Velvet Goldmine

It's easy to describe what writer- director Todd Haynes does in Velvet Goldmine as a swooningly sexy tribute to the rude boys in mascara and heels who detonated the musical and sexual explosion of Seventies glam rock.

It's easy to see Jonathan Rhys Meyers' fictional Brian Slade as the essence of Bowie glitter — right down to his Ziggy Stardust alter ego, here called Maxwell Demon, whose murder he fakes onstage. Likewise, Ewan McGregor gives Curt Wild the suck-my-cock swagger of the Iggy Pop who transfixed Bowie. Rhys Meyers and McGregor throw themselves into the makeup, the clothes, the drugs, the bi sex and the blazing music with a dynamism that is never less than mesmeric.

It finding the image that might help to define the essence of the film — that's hard. Let's try this one: It's a flashback to British journalist Arthur Stuart (Christian Bale) as a boy, locked in his room and jerking off while staring at an LP cover featuring an androgynous pop icon. The moment is erotic, squalid, suffused with longing and totally appropriate. What else could a fan do when faced with a cultural movement that played seductive games with gender and identity? Failing all else, you fuck your way in.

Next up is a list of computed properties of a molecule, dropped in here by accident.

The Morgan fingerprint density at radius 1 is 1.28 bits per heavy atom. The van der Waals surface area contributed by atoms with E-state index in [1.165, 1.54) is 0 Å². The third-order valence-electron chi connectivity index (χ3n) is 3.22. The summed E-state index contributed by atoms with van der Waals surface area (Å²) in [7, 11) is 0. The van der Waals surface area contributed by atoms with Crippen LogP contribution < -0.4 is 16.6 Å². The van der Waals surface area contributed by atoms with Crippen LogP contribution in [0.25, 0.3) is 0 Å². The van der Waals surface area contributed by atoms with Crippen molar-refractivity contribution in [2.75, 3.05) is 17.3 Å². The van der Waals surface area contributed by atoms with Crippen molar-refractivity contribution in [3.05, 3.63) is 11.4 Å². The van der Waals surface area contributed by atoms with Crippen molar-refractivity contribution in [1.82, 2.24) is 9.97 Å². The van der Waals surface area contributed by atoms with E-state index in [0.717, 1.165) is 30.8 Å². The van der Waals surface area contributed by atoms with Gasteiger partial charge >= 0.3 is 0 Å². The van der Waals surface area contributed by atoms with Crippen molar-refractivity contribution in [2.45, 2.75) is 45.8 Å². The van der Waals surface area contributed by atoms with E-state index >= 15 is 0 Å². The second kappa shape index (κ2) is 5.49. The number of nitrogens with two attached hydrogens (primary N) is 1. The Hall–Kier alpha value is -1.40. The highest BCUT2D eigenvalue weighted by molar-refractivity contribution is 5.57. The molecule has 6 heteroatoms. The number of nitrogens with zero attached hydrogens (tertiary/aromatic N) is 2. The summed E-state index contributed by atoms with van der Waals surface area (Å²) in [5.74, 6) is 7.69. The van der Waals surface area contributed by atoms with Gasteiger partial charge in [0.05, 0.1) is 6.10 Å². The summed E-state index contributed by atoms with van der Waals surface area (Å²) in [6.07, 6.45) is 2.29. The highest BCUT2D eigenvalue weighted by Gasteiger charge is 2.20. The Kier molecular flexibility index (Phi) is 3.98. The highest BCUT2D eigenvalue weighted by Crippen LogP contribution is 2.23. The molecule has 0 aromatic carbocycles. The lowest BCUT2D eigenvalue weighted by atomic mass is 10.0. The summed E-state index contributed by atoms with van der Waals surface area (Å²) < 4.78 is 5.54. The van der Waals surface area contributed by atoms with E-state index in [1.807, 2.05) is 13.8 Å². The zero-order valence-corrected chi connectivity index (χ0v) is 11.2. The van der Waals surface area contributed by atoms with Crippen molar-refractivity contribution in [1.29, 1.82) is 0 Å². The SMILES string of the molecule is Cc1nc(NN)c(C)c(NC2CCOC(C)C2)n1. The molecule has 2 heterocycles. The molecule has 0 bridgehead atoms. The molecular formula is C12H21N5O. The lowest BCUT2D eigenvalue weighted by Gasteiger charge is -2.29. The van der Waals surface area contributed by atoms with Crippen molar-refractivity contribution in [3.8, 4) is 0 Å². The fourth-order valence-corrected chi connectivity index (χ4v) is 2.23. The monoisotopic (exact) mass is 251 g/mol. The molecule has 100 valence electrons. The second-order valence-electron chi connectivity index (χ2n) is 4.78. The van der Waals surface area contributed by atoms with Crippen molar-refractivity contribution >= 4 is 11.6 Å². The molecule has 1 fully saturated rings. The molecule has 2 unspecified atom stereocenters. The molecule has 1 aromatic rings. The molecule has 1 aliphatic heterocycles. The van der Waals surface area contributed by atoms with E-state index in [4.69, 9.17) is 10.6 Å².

Haynes creates Velvet Goldmine from the perspective of that fan, with a masturbatory fervor that demands dead-on details ("Weird Scenes From the Velvet Goldmine," Page 64). He fashions a structure out of Citizen Kane: Arthur, working for an American tabloid in 1984, tries to deconstruct Slade by interviewing his ex-wife (Toni Colette), his ex-manager (Eddie Izzard) and even Curt Wild. The plot only slows a film that works best as a feast of sight and sound. Velvet Goldmine locates its Rosebud in that album cover Arthur tried to ravish alone in his room. In re-creating an era as a gorgeous carnal dream, Haynes celebrates the art of the possible.

From The Archives Issue 426: July 19, 1984